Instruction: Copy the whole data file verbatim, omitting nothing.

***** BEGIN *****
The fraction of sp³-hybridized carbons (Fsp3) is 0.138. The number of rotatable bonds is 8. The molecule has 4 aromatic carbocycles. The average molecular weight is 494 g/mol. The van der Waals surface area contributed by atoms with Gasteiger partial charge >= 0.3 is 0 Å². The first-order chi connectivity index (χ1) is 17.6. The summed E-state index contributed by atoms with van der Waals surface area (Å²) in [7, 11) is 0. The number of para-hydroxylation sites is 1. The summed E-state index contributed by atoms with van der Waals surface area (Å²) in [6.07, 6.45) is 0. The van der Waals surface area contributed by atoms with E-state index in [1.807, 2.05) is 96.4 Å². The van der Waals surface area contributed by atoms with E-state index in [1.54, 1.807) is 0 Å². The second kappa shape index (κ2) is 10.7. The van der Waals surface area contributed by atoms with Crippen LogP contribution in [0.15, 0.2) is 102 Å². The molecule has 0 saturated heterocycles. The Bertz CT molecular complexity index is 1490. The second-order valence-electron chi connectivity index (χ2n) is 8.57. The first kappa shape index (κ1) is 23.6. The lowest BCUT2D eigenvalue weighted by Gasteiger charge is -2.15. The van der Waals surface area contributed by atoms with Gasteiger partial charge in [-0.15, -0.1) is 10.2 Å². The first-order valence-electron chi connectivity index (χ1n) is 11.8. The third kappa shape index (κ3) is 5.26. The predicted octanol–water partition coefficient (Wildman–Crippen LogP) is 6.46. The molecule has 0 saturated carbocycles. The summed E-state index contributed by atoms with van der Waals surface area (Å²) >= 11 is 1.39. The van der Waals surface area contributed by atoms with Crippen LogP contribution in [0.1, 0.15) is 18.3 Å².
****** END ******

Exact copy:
The fraction of sp³-hybridized carbons (Fsp3) is 0.138. The number of rotatable bonds is 8. The molecule has 4 aromatic carbocycles. The average molecular weight is 494 g/mol. The van der Waals surface area contributed by atoms with Gasteiger partial charge >= 0.3 is 0 Å². The first-order chi connectivity index (χ1) is 17.6. The summed E-state index contributed by atoms with van der Waals surface area (Å²) in [7, 11) is 0. The number of para-hydroxylation sites is 1. The summed E-state index contributed by atoms with van der Waals surface area (Å²) in [6.07, 6.45) is 0. The van der Waals surface area contributed by atoms with E-state index in [1.807, 2.05) is 96.4 Å². The van der Waals surface area contributed by atoms with E-state index in [1.54, 1.807) is 0 Å². The second kappa shape index (κ2) is 10.7. The van der Waals surface area contributed by atoms with Crippen LogP contribution in [0.15, 0.2) is 102 Å². The molecule has 0 saturated heterocycles. The Bertz CT molecular complexity index is 1490. The second-order valence-electron chi connectivity index (χ2n) is 8.57. The first kappa shape index (κ1) is 23.6. The lowest BCUT2D eigenvalue weighted by Gasteiger charge is -2.15. The van der Waals surface area contributed by atoms with Gasteiger partial charge in [-0.15, -0.1) is 10.2 Å². The first-order valence-electron chi connectivity index (χ1n) is 11.8. The third kappa shape index (κ3) is 5.26. The predicted octanol–water partition coefficient (Wildman–Crippen LogP) is 6.46. The molecule has 0 saturated carbocycles. The summed E-state index contributed by atoms with van der Waals surface area (Å²) >= 11 is 1.39. The van der Waals surface area contributed by atoms with Crippen LogP contribution in [0.1, 0.15) is 18.3 Å².